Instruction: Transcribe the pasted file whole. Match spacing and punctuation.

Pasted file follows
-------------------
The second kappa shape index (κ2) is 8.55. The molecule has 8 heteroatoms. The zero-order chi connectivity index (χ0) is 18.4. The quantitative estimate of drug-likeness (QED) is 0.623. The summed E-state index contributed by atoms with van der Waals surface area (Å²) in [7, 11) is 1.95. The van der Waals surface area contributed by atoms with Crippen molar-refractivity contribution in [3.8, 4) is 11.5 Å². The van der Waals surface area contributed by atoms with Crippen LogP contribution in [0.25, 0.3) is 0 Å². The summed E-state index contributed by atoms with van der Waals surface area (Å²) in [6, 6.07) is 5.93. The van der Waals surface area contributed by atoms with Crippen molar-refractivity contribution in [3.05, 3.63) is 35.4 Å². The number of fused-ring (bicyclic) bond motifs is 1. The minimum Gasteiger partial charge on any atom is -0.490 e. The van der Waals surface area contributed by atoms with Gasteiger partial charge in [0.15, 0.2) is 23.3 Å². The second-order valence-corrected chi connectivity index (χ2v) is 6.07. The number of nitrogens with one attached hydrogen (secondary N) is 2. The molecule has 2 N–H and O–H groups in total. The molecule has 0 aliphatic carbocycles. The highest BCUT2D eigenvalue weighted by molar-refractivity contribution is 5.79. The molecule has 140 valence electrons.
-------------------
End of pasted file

The second kappa shape index (κ2) is 8.55. The molecule has 8 heteroatoms. The zero-order chi connectivity index (χ0) is 18.4. The quantitative estimate of drug-likeness (QED) is 0.623. The summed E-state index contributed by atoms with van der Waals surface area (Å²) in [7, 11) is 1.95. The van der Waals surface area contributed by atoms with Crippen molar-refractivity contribution in [3.8, 4) is 11.5 Å². The van der Waals surface area contributed by atoms with Crippen LogP contribution in [0.25, 0.3) is 0 Å². The summed E-state index contributed by atoms with van der Waals surface area (Å²) in [6, 6.07) is 5.93. The van der Waals surface area contributed by atoms with Crippen molar-refractivity contribution in [3.05, 3.63) is 35.4 Å². The number of fused-ring (bicyclic) bond motifs is 1. The minimum Gasteiger partial charge on any atom is -0.490 e. The van der Waals surface area contributed by atoms with Gasteiger partial charge in [0.15, 0.2) is 23.3 Å². The second-order valence-corrected chi connectivity index (χ2v) is 6.07. The number of nitrogens with one attached hydrogen (secondary N) is 2. The molecule has 2 N–H and O–H groups in total. The molecule has 0 aliphatic carbocycles. The highest BCUT2D eigenvalue weighted by molar-refractivity contribution is 5.79. The molecule has 140 valence electrons.